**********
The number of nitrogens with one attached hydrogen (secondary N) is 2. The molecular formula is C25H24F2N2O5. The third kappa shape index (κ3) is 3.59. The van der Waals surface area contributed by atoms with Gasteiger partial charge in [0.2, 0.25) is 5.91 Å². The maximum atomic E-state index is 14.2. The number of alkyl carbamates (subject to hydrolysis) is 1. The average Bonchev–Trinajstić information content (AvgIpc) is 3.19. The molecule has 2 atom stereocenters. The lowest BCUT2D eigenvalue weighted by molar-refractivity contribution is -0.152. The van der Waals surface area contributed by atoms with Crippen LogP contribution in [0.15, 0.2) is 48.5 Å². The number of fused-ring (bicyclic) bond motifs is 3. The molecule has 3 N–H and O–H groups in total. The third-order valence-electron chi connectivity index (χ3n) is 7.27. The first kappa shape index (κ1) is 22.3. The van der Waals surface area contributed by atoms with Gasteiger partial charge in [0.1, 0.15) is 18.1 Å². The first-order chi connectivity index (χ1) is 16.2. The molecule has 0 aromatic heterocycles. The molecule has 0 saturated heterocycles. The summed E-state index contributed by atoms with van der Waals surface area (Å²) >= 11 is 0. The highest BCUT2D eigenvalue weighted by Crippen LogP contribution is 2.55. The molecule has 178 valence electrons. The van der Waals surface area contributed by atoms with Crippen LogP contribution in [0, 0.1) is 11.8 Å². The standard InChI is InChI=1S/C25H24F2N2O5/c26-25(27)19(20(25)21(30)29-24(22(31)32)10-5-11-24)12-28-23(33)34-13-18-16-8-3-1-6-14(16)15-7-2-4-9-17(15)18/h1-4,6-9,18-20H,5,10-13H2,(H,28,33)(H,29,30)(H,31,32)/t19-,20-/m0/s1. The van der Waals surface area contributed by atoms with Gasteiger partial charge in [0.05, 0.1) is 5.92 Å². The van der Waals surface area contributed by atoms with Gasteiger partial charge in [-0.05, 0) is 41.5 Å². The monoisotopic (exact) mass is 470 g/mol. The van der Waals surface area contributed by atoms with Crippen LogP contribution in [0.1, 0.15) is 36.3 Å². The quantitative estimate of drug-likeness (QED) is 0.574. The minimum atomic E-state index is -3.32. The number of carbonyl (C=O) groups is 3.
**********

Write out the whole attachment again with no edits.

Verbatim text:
The number of nitrogens with one attached hydrogen (secondary N) is 2. The molecular formula is C25H24F2N2O5. The third kappa shape index (κ3) is 3.59. The van der Waals surface area contributed by atoms with Gasteiger partial charge in [0.2, 0.25) is 5.91 Å². The maximum atomic E-state index is 14.2. The number of alkyl carbamates (subject to hydrolysis) is 1. The average Bonchev–Trinajstić information content (AvgIpc) is 3.19. The molecule has 2 atom stereocenters. The lowest BCUT2D eigenvalue weighted by molar-refractivity contribution is -0.152. The van der Waals surface area contributed by atoms with Crippen LogP contribution in [0.15, 0.2) is 48.5 Å². The number of fused-ring (bicyclic) bond motifs is 3. The molecule has 3 N–H and O–H groups in total. The third-order valence-electron chi connectivity index (χ3n) is 7.27. The first kappa shape index (κ1) is 22.3. The van der Waals surface area contributed by atoms with Gasteiger partial charge in [0.1, 0.15) is 18.1 Å². The first-order chi connectivity index (χ1) is 16.2. The molecule has 0 aromatic heterocycles. The molecule has 0 saturated heterocycles. The summed E-state index contributed by atoms with van der Waals surface area (Å²) >= 11 is 0. The highest BCUT2D eigenvalue weighted by Crippen LogP contribution is 2.55. The molecule has 178 valence electrons. The van der Waals surface area contributed by atoms with Crippen LogP contribution in [0, 0.1) is 11.8 Å². The standard InChI is InChI=1S/C25H24F2N2O5/c26-25(27)19(20(25)21(30)29-24(22(31)32)10-5-11-24)12-28-23(33)34-13-18-16-8-3-1-6-14(16)15-7-2-4-9-17(15)18/h1-4,6-9,18-20H,5,10-13H2,(H,28,33)(H,29,30)(H,31,32)/t19-,20-/m0/s1. The van der Waals surface area contributed by atoms with Gasteiger partial charge in [0.05, 0.1) is 5.92 Å². The van der Waals surface area contributed by atoms with Gasteiger partial charge in [-0.05, 0) is 41.5 Å². The monoisotopic (exact) mass is 470 g/mol. The van der Waals surface area contributed by atoms with Crippen LogP contribution in [0.1, 0.15) is 36.3 Å². The quantitative estimate of drug-likeness (QED) is 0.574. The minimum atomic E-state index is -3.32. The number of carbonyl (C=O) groups is 3.